Meeting individual needs while maintaining groups ties is hard work. Constant small adjustments are necessary.
We are better at this than we realize.
For example, when I go to a yoga class, I sit in the front so I can’t see what other people are doing. That saves me from judging myself, and it forces me to listen hard so I'm distracted from my muscle strain. I didn't notice my strategy until I brought my daughter to my yoga class one day. She said she usually stays in back so she can see what others are doing. She may have had a different strategy, but both of us were adjusting for our individual needs to get the benefit of a yoga class.
Mammals evolved to live in groups, but each brain is constantly analyzing its own best interest. For example, a wildebeest runs with a herd of thousands, but when it reaches a riverbank, it makes an individual decision. If it jumps in too soon, it might be isolated and a crocodile will eat it. If it waits too long, it might get left behind and a lion could eat it. If it hesitates too long it might get shoved in by the crowd building up behind it. But if it jumps impulsively it might knock into others and get injured. The animal’s brain is working furiously, even when it seems to be just following along.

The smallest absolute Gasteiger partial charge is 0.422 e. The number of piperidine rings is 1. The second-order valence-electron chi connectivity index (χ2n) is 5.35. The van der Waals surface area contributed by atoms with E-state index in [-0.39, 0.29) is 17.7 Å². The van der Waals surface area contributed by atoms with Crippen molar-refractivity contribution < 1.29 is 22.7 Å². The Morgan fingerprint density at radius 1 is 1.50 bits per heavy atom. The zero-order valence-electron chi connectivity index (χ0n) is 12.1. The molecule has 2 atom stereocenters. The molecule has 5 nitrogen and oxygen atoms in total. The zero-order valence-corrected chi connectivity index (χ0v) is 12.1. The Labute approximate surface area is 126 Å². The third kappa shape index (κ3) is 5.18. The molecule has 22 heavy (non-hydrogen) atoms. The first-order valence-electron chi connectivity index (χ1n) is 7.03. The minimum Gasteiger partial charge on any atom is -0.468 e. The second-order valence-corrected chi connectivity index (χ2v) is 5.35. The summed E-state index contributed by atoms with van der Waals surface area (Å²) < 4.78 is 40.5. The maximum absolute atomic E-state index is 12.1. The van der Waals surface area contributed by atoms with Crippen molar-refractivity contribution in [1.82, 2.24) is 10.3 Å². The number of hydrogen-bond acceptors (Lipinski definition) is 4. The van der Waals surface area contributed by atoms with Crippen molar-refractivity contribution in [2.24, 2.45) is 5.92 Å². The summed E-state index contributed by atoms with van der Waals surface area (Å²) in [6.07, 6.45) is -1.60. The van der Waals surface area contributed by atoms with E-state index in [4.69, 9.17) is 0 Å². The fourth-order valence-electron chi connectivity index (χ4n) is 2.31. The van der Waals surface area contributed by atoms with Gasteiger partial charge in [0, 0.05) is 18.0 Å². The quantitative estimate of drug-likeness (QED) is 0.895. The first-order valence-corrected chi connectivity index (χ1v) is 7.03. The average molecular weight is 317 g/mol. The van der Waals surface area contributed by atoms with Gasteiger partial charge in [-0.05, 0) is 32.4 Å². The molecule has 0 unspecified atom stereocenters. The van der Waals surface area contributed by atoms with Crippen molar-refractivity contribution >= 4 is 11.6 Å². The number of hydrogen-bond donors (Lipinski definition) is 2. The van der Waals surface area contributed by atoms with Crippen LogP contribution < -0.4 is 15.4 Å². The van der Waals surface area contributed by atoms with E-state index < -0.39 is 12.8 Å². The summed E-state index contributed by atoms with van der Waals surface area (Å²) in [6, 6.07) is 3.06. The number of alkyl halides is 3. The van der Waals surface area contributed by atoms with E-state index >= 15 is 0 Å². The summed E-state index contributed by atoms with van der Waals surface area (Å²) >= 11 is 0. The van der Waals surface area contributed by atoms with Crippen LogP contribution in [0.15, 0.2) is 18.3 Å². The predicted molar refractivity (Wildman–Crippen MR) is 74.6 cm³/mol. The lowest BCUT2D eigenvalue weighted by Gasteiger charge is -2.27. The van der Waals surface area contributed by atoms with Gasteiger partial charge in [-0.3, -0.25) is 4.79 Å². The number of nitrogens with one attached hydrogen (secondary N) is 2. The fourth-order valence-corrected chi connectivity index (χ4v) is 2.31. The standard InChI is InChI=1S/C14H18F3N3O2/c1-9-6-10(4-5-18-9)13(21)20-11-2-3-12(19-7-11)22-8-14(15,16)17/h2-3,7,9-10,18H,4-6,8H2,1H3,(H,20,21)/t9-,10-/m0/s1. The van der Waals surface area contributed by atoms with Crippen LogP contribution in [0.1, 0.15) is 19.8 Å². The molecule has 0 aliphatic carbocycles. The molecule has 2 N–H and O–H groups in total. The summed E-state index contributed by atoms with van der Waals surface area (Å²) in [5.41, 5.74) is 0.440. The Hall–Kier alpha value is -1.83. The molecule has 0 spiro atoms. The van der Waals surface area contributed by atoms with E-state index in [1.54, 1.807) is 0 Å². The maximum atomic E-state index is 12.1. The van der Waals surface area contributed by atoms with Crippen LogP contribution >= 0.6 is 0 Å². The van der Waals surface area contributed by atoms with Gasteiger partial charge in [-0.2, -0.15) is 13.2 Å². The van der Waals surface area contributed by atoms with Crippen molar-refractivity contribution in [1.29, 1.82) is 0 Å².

We have inherited a brain good at meeting its needs while living with others. Sociologist Deborah Tannen explains that your brain starts worrying about independence as soon as you achieve intimacy, and it worries about intimacy as soon as you achieve independence. The more we satisfy one need, the more we seek the other. You forget your successes because your brain is onto the next thing.
The mammal brain rewards you with dopamine when you meet a need, and it rewards you with oxytocin when you create intimacy. Your mammal brain takes what you have for granted and focuses on what you lack. Once your dopamine is stimulated, you would like some more oxytocin. Once you have enough oxytocin, you long for more dopamine. Both are important, but in each moment, a mammal weighs one need against others.
Every day is independence day, and intimacy day. You get both by making lots of small decisions. Sometimes it feels like people are using you as protection from crocodiles. Other times, you stick with safety in numbers though you’d rather be alone. You don’t have everything in every moment. But you don’t need to. You only need to know that you are skilled at choosing. You may get frustrated with your fellow mammal, but you can make adjustments and meet your needs.
There's lots more on this in my books I, Mammal and Habits of a Happy Brain: Retrain Your Brain to Boost Your Serotonin, Dopamine, Oxytocin, & Endorphin Levels.